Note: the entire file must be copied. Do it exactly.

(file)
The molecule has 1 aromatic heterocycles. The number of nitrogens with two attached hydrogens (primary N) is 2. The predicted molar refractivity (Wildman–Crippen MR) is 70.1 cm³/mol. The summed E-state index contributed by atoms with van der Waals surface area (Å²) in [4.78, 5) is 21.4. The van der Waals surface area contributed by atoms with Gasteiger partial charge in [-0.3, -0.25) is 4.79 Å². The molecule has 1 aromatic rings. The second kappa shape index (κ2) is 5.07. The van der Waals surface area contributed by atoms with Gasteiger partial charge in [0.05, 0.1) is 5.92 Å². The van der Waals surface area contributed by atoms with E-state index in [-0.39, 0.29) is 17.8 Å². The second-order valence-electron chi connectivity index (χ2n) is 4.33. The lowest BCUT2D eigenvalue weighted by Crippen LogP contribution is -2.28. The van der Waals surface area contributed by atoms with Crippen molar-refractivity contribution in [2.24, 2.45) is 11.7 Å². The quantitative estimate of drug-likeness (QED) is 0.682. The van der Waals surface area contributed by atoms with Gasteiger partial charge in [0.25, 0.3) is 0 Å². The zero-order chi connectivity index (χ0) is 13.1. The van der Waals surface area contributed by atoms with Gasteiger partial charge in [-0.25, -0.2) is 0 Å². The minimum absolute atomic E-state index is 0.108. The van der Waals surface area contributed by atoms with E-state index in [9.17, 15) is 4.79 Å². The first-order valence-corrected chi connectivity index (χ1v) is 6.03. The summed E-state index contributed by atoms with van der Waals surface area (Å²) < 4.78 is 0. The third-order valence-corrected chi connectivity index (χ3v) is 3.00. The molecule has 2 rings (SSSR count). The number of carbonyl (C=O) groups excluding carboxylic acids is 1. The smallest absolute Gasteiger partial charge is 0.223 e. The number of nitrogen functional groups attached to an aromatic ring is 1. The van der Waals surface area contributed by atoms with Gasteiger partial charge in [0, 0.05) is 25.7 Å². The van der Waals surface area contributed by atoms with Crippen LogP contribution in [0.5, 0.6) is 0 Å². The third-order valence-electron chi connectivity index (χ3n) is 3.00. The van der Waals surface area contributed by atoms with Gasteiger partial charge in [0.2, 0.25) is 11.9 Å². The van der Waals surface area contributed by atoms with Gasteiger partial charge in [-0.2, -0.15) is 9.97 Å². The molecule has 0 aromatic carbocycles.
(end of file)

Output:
The molecule has 1 aromatic heterocycles. The number of nitrogens with two attached hydrogens (primary N) is 2. The predicted molar refractivity (Wildman–Crippen MR) is 70.1 cm³/mol. The summed E-state index contributed by atoms with van der Waals surface area (Å²) in [4.78, 5) is 21.4. The van der Waals surface area contributed by atoms with Gasteiger partial charge in [-0.3, -0.25) is 4.79 Å². The molecule has 1 aromatic rings. The second kappa shape index (κ2) is 5.07. The van der Waals surface area contributed by atoms with Gasteiger partial charge in [0.05, 0.1) is 5.92 Å². The van der Waals surface area contributed by atoms with E-state index in [-0.39, 0.29) is 17.8 Å². The second-order valence-electron chi connectivity index (χ2n) is 4.33. The lowest BCUT2D eigenvalue weighted by Crippen LogP contribution is -2.28. The van der Waals surface area contributed by atoms with Crippen molar-refractivity contribution in [2.24, 2.45) is 11.7 Å². The quantitative estimate of drug-likeness (QED) is 0.682. The van der Waals surface area contributed by atoms with Gasteiger partial charge in [0.25, 0.3) is 0 Å². The zero-order chi connectivity index (χ0) is 13.1. The van der Waals surface area contributed by atoms with Gasteiger partial charge in [-0.25, -0.2) is 0 Å². The minimum absolute atomic E-state index is 0.108. The van der Waals surface area contributed by atoms with E-state index in [9.17, 15) is 4.79 Å². The first-order valence-corrected chi connectivity index (χ1v) is 6.03. The summed E-state index contributed by atoms with van der Waals surface area (Å²) < 4.78 is 0. The third-order valence-corrected chi connectivity index (χ3v) is 3.00. The molecule has 2 rings (SSSR count). The number of carbonyl (C=O) groups excluding carboxylic acids is 1. The smallest absolute Gasteiger partial charge is 0.223 e. The number of nitrogen functional groups attached to an aromatic ring is 1. The van der Waals surface area contributed by atoms with Gasteiger partial charge in [0, 0.05) is 25.7 Å². The van der Waals surface area contributed by atoms with Crippen LogP contribution in [0.5, 0.6) is 0 Å². The third-order valence-electron chi connectivity index (χ3n) is 3.00. The van der Waals surface area contributed by atoms with Gasteiger partial charge in [0.2, 0.25) is 11.9 Å². The van der Waals surface area contributed by atoms with Gasteiger partial charge in [-0.2, -0.15) is 9.97 Å². The molecule has 0 aromatic carbocycles.